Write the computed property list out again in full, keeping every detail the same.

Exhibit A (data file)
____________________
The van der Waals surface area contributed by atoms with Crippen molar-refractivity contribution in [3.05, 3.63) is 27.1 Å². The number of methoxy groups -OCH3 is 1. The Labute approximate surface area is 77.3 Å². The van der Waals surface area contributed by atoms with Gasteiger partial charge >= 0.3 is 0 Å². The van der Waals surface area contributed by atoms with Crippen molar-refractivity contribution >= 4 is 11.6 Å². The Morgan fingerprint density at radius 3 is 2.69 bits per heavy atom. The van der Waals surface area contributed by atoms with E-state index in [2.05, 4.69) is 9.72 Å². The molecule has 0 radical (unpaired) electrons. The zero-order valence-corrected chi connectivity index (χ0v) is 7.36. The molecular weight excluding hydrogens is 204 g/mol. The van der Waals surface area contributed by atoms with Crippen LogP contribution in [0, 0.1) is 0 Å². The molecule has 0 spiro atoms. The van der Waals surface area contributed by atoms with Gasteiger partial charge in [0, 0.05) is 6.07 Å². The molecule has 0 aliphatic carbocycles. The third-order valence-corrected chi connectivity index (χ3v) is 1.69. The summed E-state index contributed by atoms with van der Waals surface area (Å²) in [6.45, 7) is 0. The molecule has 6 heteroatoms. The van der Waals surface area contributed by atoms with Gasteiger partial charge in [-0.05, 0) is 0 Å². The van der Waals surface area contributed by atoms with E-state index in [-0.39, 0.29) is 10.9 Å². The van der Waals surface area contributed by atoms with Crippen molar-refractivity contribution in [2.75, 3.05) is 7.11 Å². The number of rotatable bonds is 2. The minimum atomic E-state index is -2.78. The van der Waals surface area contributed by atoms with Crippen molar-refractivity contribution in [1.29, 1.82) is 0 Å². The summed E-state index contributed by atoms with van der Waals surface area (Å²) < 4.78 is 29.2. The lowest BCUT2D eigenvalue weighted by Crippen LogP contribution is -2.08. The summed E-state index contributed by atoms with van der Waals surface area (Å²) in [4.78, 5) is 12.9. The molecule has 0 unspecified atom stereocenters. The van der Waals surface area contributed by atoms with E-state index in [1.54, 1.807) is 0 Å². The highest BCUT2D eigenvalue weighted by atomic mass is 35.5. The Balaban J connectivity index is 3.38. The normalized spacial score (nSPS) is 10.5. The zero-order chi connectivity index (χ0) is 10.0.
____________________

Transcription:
The van der Waals surface area contributed by atoms with Crippen molar-refractivity contribution in [3.05, 3.63) is 27.1 Å². The number of methoxy groups -OCH3 is 1. The Labute approximate surface area is 77.3 Å². The van der Waals surface area contributed by atoms with Gasteiger partial charge >= 0.3 is 0 Å². The van der Waals surface area contributed by atoms with Crippen molar-refractivity contribution >= 4 is 11.6 Å². The Morgan fingerprint density at radius 3 is 2.69 bits per heavy atom. The van der Waals surface area contributed by atoms with E-state index in [2.05, 4.69) is 9.72 Å². The molecule has 0 radical (unpaired) electrons. The zero-order valence-corrected chi connectivity index (χ0v) is 7.36. The molecular weight excluding hydrogens is 204 g/mol. The van der Waals surface area contributed by atoms with Crippen LogP contribution in [0, 0.1) is 0 Å². The molecule has 0 spiro atoms. The van der Waals surface area contributed by atoms with Gasteiger partial charge in [0, 0.05) is 6.07 Å². The molecule has 0 aliphatic carbocycles. The third-order valence-corrected chi connectivity index (χ3v) is 1.69. The summed E-state index contributed by atoms with van der Waals surface area (Å²) in [6.45, 7) is 0. The molecule has 6 heteroatoms. The van der Waals surface area contributed by atoms with Gasteiger partial charge in [-0.05, 0) is 0 Å². The van der Waals surface area contributed by atoms with E-state index in [-0.39, 0.29) is 10.9 Å². The van der Waals surface area contributed by atoms with Crippen molar-refractivity contribution in [2.75, 3.05) is 7.11 Å². The number of rotatable bonds is 2. The minimum atomic E-state index is -2.78. The van der Waals surface area contributed by atoms with Crippen molar-refractivity contribution in [1.29, 1.82) is 0 Å². The summed E-state index contributed by atoms with van der Waals surface area (Å²) < 4.78 is 29.2. The lowest BCUT2D eigenvalue weighted by Crippen LogP contribution is -2.08. The summed E-state index contributed by atoms with van der Waals surface area (Å²) in [4.78, 5) is 12.9. The molecule has 0 unspecified atom stereocenters. The van der Waals surface area contributed by atoms with E-state index in [1.54, 1.807) is 0 Å². The highest BCUT2D eigenvalue weighted by atomic mass is 35.5. The Balaban J connectivity index is 3.38. The normalized spacial score (nSPS) is 10.5. The zero-order chi connectivity index (χ0) is 10.0.